We’ll stop for a shake at McDonalds in Flagstaff, get dinner at Olive Garden in Roanoke, play mix tapes, get in the inevitable argument, visit historical sites and old friends, stop at crummy motels for the night, etc… Just remember: This is real-time, so when we stop to eat, we’ll actually eat, and when we stop to sleep, we’ll actually go to bed, and if you’d like us to visit you, we’ll actually call you as we near your house, and you can virtually take us around your hood.
This is everything that we’d do on a real road trip, except we don’t have to leave the house, pay for gas, or worry about getting speeding tickets.
If you have suggestions on what we should see along the way — or if you would like us to stop and visit you — please e-mail me at firstname.lastname@example.org
Looking forward to spending some quality time with YOU on our road trip! Can’t wait!
Marc & Pete
p.s. The chronicles of this epic road trip will also be available at http://www.thefastertimes.com/travel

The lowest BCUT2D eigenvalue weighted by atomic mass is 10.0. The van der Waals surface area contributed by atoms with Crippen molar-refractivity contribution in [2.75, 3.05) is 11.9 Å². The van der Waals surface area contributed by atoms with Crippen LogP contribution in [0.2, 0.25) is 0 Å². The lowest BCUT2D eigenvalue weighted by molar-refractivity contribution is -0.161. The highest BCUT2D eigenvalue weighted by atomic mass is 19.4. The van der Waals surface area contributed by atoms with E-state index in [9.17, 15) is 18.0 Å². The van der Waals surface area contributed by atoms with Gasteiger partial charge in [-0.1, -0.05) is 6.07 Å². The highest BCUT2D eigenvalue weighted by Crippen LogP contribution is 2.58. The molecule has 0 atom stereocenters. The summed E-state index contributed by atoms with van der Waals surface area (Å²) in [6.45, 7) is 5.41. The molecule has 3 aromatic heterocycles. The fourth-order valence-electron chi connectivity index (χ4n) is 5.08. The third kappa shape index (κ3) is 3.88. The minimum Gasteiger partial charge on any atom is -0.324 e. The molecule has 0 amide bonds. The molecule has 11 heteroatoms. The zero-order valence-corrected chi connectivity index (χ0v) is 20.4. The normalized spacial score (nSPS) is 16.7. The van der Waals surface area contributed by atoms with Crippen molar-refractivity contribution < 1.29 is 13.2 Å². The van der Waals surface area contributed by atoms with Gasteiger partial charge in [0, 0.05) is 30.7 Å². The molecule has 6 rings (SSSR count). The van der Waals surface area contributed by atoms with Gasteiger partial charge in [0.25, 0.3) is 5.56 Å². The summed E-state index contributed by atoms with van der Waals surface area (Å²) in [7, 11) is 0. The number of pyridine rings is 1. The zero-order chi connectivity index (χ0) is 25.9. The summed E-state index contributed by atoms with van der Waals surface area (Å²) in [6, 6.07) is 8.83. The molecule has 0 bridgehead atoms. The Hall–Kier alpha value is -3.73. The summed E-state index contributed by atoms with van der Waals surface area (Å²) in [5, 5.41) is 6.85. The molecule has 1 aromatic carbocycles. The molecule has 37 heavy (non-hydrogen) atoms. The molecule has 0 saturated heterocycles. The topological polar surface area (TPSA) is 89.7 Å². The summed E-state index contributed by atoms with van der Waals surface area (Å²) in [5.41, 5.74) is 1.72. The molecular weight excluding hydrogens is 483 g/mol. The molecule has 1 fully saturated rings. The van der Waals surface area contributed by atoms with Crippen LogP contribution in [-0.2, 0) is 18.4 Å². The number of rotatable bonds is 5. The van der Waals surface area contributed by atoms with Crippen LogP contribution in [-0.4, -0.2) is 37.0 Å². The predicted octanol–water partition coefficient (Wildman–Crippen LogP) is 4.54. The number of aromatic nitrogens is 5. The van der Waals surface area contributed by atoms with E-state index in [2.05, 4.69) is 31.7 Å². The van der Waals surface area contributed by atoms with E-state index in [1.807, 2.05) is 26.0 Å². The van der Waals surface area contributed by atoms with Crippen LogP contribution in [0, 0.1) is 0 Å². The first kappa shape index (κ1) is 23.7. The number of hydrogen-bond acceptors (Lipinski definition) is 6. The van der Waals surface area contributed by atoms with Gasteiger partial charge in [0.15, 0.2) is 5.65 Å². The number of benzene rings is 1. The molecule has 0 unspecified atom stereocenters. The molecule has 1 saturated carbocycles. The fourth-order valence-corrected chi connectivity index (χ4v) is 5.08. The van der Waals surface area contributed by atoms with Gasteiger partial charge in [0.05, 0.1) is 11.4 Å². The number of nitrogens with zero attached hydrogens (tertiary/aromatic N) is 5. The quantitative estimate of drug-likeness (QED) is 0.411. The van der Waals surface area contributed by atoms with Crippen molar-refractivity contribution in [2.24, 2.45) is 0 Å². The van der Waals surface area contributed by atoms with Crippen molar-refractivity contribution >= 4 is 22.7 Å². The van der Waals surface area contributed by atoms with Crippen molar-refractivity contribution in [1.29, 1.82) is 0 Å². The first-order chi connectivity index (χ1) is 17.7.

You can see the photos at http://www.flickr.com/photos/marchorowitz/sets/72157621030659709/
Christmas came a little early/late this year with this new exciting scavenger hunt game I unveiled at tenoversix for their LA fashion week show. It’s called Hidden Paintchip Fancy Gift.
To prepare the game, I matched the color of select items around tenoversix’s courtyard to paint chips, like the ones you get at home depot. I then precisely cut the paint chips to match parts of the items I selected, thereby camouflaging the paint chip pieces. When people arrived at the opening, they were instructed to go out into the courtyard and find the little paint chip bits. When someone found one, they were instructed to bring it to me. Then, I would redeem it for one of the gifts my mom gave me this past Christmas. The gifts have never been open, so it was a big surprise to use both.